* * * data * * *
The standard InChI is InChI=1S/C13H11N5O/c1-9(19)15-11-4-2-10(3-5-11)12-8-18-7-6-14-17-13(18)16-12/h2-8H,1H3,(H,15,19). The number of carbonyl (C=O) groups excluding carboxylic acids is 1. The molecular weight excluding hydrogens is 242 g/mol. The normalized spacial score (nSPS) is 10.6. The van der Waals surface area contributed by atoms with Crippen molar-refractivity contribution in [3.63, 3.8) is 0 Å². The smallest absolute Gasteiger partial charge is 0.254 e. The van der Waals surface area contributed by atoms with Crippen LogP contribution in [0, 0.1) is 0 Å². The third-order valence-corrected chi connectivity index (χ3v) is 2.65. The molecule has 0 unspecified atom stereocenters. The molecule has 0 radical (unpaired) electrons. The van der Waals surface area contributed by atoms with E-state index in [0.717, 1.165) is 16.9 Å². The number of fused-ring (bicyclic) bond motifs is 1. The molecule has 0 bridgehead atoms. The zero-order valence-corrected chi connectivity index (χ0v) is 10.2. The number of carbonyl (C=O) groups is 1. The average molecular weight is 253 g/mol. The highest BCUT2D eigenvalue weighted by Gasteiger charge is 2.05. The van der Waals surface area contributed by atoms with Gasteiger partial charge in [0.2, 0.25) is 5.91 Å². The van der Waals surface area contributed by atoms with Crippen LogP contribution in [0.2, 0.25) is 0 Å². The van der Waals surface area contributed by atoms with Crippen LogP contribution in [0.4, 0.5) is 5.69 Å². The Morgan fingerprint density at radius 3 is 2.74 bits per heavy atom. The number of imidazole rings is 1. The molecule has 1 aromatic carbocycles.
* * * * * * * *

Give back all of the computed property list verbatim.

The standard InChI is InChI=1S/C13H11N5O/c1-9(19)15-11-4-2-10(3-5-11)12-8-18-7-6-14-17-13(18)16-12/h2-8H,1H3,(H,15,19). The number of carbonyl (C=O) groups excluding carboxylic acids is 1. The molecular weight excluding hydrogens is 242 g/mol. The normalized spacial score (nSPS) is 10.6. The van der Waals surface area contributed by atoms with Crippen molar-refractivity contribution in [3.63, 3.8) is 0 Å². The smallest absolute Gasteiger partial charge is 0.254 e. The van der Waals surface area contributed by atoms with Crippen LogP contribution in [0, 0.1) is 0 Å². The third-order valence-corrected chi connectivity index (χ3v) is 2.65. The molecule has 0 unspecified atom stereocenters. The molecule has 0 radical (unpaired) electrons. The van der Waals surface area contributed by atoms with E-state index in [0.717, 1.165) is 16.9 Å². The number of fused-ring (bicyclic) bond motifs is 1. The molecule has 0 bridgehead atoms. The zero-order valence-corrected chi connectivity index (χ0v) is 10.2. The number of carbonyl (C=O) groups is 1. The average molecular weight is 253 g/mol. The highest BCUT2D eigenvalue weighted by Gasteiger charge is 2.05. The van der Waals surface area contributed by atoms with Gasteiger partial charge in [0.2, 0.25) is 5.91 Å². The van der Waals surface area contributed by atoms with Crippen LogP contribution in [0.2, 0.25) is 0 Å². The van der Waals surface area contributed by atoms with Crippen LogP contribution in [0.4, 0.5) is 5.69 Å². The Morgan fingerprint density at radius 3 is 2.74 bits per heavy atom. The number of imidazole rings is 1. The molecule has 1 aromatic carbocycles.